Death is life's only inescapable truth, and the significance of its impact often has people trying to create meaning out of it. So it's no surprise that "green" funerals are gaining ground; in keeping an ecological consciousness in meaning-making, many are turning to alternative ways to commemorate their loved ones' remains.
One concept we've seen is the plantable urn, which holds the ashes of someone deceased and will eventually turn into a tree. While we've seen commercially unavailable designs, it's good to come across some that are actually manufactured, like the Spíritree, a biodegradable urn and tree planter made by San Juan, Puerto Rico-based Spíritree Forest Company.
Designed by architect José Fernando Vázquez Pérez of Hacedor Maker, the Spíritree was inspired by the passing of Vázquez Pérez's great-grandmother, which prompted Vázquez Pérez back in 2001 to begin conceptualizing a "device to make land sacred" -- which would not only serve as a "remembrance of the past, [but also] a renewal of life that restores the environment for everyone’s future."
A few years and a couple of patents later, Vázquez Pérez and his business partner Enrique Vila-Biaggi formally launched the Spíritree in 2005. So how does it work? Well, it's simple, but there's a lot of profound thoughtfulness in this beautiful design. The bottom shell is made out of a proprietary, biodegradable materials that aids in neutralizing the alkalinity of the cremated ashes, while the top cover is a hollow, ceramic shell with small holes that allow rainwater to be collected inside, and released slowly. This moisture helps the bottom shell decompose naturally, and as the shell breaks down, the cremated remains are gently recomposed with the soil underneath, ultimately transforming into nutrients for a growing sapling, which will someday shatter the ceramic top in the process. The result is a living tree, grown from what was once a product of death.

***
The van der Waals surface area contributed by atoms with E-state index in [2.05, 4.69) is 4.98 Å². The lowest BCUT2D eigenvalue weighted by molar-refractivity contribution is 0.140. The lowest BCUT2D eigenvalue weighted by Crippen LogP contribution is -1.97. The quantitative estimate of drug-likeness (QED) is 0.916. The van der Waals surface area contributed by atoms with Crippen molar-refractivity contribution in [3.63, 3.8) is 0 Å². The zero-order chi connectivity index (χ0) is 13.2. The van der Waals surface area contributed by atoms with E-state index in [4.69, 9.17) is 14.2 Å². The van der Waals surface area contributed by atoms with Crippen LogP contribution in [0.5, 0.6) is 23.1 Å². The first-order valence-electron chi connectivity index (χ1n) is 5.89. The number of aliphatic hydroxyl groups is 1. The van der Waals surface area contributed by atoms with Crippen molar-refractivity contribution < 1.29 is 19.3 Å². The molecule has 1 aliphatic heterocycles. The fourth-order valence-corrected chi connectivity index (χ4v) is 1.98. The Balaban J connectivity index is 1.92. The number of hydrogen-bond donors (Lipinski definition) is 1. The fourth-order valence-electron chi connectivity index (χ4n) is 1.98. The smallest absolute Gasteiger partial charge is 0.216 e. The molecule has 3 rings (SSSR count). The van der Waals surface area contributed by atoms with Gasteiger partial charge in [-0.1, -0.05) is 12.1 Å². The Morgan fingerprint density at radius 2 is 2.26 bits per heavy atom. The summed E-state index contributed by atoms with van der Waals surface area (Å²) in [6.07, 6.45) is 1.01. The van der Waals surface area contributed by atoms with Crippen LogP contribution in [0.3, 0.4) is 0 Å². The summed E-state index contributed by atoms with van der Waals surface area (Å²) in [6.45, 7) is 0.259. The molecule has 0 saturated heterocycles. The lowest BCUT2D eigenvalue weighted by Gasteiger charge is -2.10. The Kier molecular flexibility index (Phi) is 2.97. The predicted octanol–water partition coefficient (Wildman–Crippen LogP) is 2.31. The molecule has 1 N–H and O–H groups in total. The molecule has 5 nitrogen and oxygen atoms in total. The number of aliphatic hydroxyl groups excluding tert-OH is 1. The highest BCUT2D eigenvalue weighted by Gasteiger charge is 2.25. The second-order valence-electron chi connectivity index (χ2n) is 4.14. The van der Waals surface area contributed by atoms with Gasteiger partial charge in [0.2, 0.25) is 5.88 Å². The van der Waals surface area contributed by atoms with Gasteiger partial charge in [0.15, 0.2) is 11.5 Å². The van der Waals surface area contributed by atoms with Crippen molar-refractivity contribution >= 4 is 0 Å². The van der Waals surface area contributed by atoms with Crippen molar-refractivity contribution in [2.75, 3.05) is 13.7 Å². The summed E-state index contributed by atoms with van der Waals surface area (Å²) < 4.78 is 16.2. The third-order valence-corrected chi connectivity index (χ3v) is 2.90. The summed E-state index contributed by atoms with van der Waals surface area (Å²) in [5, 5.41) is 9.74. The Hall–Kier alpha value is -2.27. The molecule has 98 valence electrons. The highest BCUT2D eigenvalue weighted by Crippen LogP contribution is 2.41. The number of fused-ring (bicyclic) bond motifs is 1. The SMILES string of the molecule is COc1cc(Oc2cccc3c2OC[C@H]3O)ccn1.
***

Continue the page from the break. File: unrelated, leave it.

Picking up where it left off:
Spíritrees are handmade by local artisans in Puerto Rico, and during the last decade, have been shipped throughout the U.S. and far-off places like Canada, Mexico, UK, The Netherlands, Germany, Spain, France, Slovenia, Japan, Australia, New Zeeland, and South Africa.
There's a distinct advantage to this method of memorialization: as Vázquez Pérez also tells us, Spíritrees enabled one family -- whose members lived all over the world -- to collectively commemorate a deceased, elderly mother. The family purchased five Spíritrees, and each grown child took a portion of their mother's ashes and grew a tree in their respective backyards that the children and grandchildren could "visit." (Now that is one way to be in five places at once...!)
The Spíritree is a lovely, elegant design with a lighter environmental impact, and priced at USD $225, is one affordable option for people looking for alternatives to the conventional but resource-intensive casket burial, while propagating forests at the same time. To find out more or purchase one, visit Spíritree Forest Company.